Foulds shared how, in the early years, the faculty drive for adoption wasn’t there. In addition, administration didn’t see classrooms as a priority, and her department was simply expected to go fix broken equipment. Without remote access control of projectors and other equipment, the lamps ran for long hours and the need for repairs was constant. “The rest of the world was going green. We were blue. You could drive through our campus and you would see projectors on in these classrooms at night. We’d run around and turn these off. The faculty was great about turning the computers off, but they wouldn’t turn the projectors off. It was driving me crazy,” she recalled. “We really wanted this blue to go away.” IT administrators also dreamed of a status beyond servitude. “We want to be your partner, we want to make it better,” they would tell campus administration.
Classrooms became smart and purchases standardized for quicker equipment fixes. Foulds’ team worked toward full campus integration, with remote projector control, power distribution and other capabilities. Classrooms were now saving time and money. Saving just $5 a room on power for 200 rooms equals $12,000 saved a year, for instance. “We were moving from that servant mode into more of a service mode,” she said, adding that remote helpdesk support allows for quick fixes in the five minutes between class sessions. And now, when faculty are asked what they want to do in their classroom, she explained, “the answer is ‘Everything!’ They want it all.” And Foulds’ team—with the full support of administration—acts as a partner to help them bring innovation to their classrooms.
In another presentation, David E. John, the safety and security supervisor and senior electronic technician at the University of Florida’s College of Veterinary Medicine, shared how his team designed the AV systems for a new LEED Gold facility. “It was this incredible, beautiful space. And we were told we want you to do the same with audio visual,” he shared.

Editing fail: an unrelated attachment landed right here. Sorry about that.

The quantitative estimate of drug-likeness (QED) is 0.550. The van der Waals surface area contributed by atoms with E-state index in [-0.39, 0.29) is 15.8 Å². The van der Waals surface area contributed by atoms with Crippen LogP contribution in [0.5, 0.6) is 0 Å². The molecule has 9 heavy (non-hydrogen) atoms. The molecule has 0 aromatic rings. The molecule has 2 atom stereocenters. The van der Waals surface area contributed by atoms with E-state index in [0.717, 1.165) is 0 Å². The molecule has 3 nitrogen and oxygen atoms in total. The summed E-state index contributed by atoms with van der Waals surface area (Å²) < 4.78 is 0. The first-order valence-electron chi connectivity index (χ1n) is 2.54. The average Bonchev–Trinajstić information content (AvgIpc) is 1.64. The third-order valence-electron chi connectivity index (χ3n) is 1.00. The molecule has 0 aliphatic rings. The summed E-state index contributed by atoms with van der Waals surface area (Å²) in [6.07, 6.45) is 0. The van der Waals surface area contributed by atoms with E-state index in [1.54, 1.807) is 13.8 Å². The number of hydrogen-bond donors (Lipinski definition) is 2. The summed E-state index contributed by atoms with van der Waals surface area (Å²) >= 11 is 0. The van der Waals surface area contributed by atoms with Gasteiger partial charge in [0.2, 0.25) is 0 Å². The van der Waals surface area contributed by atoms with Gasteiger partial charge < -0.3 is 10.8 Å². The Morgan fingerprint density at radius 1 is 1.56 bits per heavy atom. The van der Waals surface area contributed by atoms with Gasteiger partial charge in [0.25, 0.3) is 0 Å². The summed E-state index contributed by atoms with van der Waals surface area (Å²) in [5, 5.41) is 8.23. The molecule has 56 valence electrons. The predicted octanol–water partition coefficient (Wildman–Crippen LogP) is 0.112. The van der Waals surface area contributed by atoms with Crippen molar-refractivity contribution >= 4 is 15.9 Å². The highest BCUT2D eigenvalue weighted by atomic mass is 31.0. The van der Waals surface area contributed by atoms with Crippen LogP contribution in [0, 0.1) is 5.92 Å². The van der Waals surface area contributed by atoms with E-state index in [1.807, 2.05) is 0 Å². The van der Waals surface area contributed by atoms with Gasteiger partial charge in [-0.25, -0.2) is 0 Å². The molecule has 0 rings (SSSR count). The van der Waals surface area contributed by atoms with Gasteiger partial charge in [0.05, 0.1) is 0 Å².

They established focus groups with representatives from each group providing a service in the vet hospital to ensure the AV systems would be functional. “It’s not about what they want to get but about what they want to do when they’re with students,” he said. “It’s not about ‘spitting out products’ that they want.” After all, it’s not the faculty who will be held accountable if an equipment investment is a failure—“it’ll be you on the line.”
He advises looking at the AV budget as an initial cost assessment only, rather than letting it drive planning. “If it’s important enough to get it done, there’s a way to move money from different parts of the building construction,” he said. “Never let the budget plan what you need to do with the space initially. The plan should be based solely on functionality for what the system needs to do.”
Today’s students were practically born with a cell phone in their hands. With the use of smartphones, tablets, laptops, and other devices growing, college and university administrators have started thinking of innovative ways to teach with these devices. And while that’s great for students and institutions, BYOD (bring your own device) makes the lives of CIOs a little more complicated—and the CIO Summit at UBTech, sponsored by GovConnection, delved into this topic in a day filled with expert speakers and lively debate.
In his session, “Avoiding the 3 Ds (Difficulties, Disasters, and Downsides) of BYOD,” Tom Gillis, CEO of Bracket Computing, focused on the changes in personal computing over the years and how disruptive technologies have improved everyday life. With students bringing multiple devices to campus, he urged the 35 CIOs in the room not only to accept the disruption of BYOD, but to embrace it.
“You have to accept the fact that you have lost control of the end point,” Gillis said. “The IT team can no longer assure that you have control of what operating system is running on the endpoint. And it’s not a bad thing; it’s a good thing.”
He also addressed some of the major worries about managing BYOD, like whose job it is to do so, and if people’s jobs could be jeopardized by students coming in with their own devices.
“BYOD in the enterprise is a huge question mark because who’s responsible for it? You have to realize that change can be hard and go into it with that attitude,” says Gillis.
Robert Ochoa, security practice specialist at Cisco Systems, focused on another very important security concern in his session, “Keeping Campus Networks Safe in the BYOD Age.” More than half of IT leaders say constituent-owned mobile devices are riskiest, he noted. Some threats they worry about include being difficult to control and secure, vulnerability to the organization, data loss from lost or stolen devices, access control breach, and policy compliance changes. If properly addressed, security threats can be reduced and an institution can begin to reap the benefits of BYOD.